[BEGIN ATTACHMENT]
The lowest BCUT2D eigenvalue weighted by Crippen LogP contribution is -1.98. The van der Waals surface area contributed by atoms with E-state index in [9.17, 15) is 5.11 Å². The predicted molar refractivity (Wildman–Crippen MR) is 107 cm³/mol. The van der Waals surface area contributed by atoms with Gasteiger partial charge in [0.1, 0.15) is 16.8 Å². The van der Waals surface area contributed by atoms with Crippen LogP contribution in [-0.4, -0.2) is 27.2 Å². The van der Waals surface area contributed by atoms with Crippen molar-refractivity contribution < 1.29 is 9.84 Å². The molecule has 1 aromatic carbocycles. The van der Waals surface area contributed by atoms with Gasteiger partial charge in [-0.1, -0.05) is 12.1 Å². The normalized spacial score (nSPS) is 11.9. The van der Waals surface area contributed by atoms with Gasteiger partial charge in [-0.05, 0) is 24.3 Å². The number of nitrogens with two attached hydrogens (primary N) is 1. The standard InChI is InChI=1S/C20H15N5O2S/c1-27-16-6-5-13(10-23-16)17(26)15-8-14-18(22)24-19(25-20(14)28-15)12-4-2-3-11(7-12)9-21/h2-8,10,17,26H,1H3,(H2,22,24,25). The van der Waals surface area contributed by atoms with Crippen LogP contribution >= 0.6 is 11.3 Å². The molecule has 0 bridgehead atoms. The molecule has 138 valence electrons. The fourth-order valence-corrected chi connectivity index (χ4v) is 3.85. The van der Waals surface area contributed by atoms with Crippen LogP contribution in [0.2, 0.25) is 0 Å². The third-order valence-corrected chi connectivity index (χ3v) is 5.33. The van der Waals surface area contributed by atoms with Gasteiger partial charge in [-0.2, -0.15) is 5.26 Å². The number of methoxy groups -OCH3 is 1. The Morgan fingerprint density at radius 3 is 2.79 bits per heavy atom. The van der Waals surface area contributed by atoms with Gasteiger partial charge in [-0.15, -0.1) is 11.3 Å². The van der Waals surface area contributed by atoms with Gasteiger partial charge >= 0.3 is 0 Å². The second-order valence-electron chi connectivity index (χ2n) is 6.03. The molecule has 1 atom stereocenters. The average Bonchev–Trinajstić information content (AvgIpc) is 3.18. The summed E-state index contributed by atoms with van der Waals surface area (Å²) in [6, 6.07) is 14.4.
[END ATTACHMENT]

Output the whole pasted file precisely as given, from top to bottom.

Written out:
The lowest BCUT2D eigenvalue weighted by Crippen LogP contribution is -1.98. The van der Waals surface area contributed by atoms with E-state index in [9.17, 15) is 5.11 Å². The predicted molar refractivity (Wildman–Crippen MR) is 107 cm³/mol. The van der Waals surface area contributed by atoms with Gasteiger partial charge in [0.1, 0.15) is 16.8 Å². The van der Waals surface area contributed by atoms with Crippen LogP contribution in [-0.4, -0.2) is 27.2 Å². The van der Waals surface area contributed by atoms with Crippen molar-refractivity contribution < 1.29 is 9.84 Å². The molecule has 1 aromatic carbocycles. The van der Waals surface area contributed by atoms with Gasteiger partial charge in [-0.1, -0.05) is 12.1 Å². The normalized spacial score (nSPS) is 11.9. The van der Waals surface area contributed by atoms with Gasteiger partial charge in [-0.05, 0) is 24.3 Å². The number of nitrogens with two attached hydrogens (primary N) is 1. The standard InChI is InChI=1S/C20H15N5O2S/c1-27-16-6-5-13(10-23-16)17(26)15-8-14-18(22)24-19(25-20(14)28-15)12-4-2-3-11(7-12)9-21/h2-8,10,17,26H,1H3,(H2,22,24,25). The van der Waals surface area contributed by atoms with Crippen LogP contribution >= 0.6 is 11.3 Å². The molecule has 0 bridgehead atoms. The molecule has 138 valence electrons. The fourth-order valence-corrected chi connectivity index (χ4v) is 3.85. The van der Waals surface area contributed by atoms with Crippen LogP contribution in [0.2, 0.25) is 0 Å². The third-order valence-corrected chi connectivity index (χ3v) is 5.33. The van der Waals surface area contributed by atoms with Gasteiger partial charge in [-0.2, -0.15) is 5.26 Å². The number of methoxy groups -OCH3 is 1. The Morgan fingerprint density at radius 3 is 2.79 bits per heavy atom. The van der Waals surface area contributed by atoms with Gasteiger partial charge in [-0.15, -0.1) is 11.3 Å². The van der Waals surface area contributed by atoms with Gasteiger partial charge >= 0.3 is 0 Å². The second-order valence-electron chi connectivity index (χ2n) is 6.03. The molecule has 1 atom stereocenters. The average Bonchev–Trinajstić information content (AvgIpc) is 3.18. The summed E-state index contributed by atoms with van der Waals surface area (Å²) in [6, 6.07) is 14.4.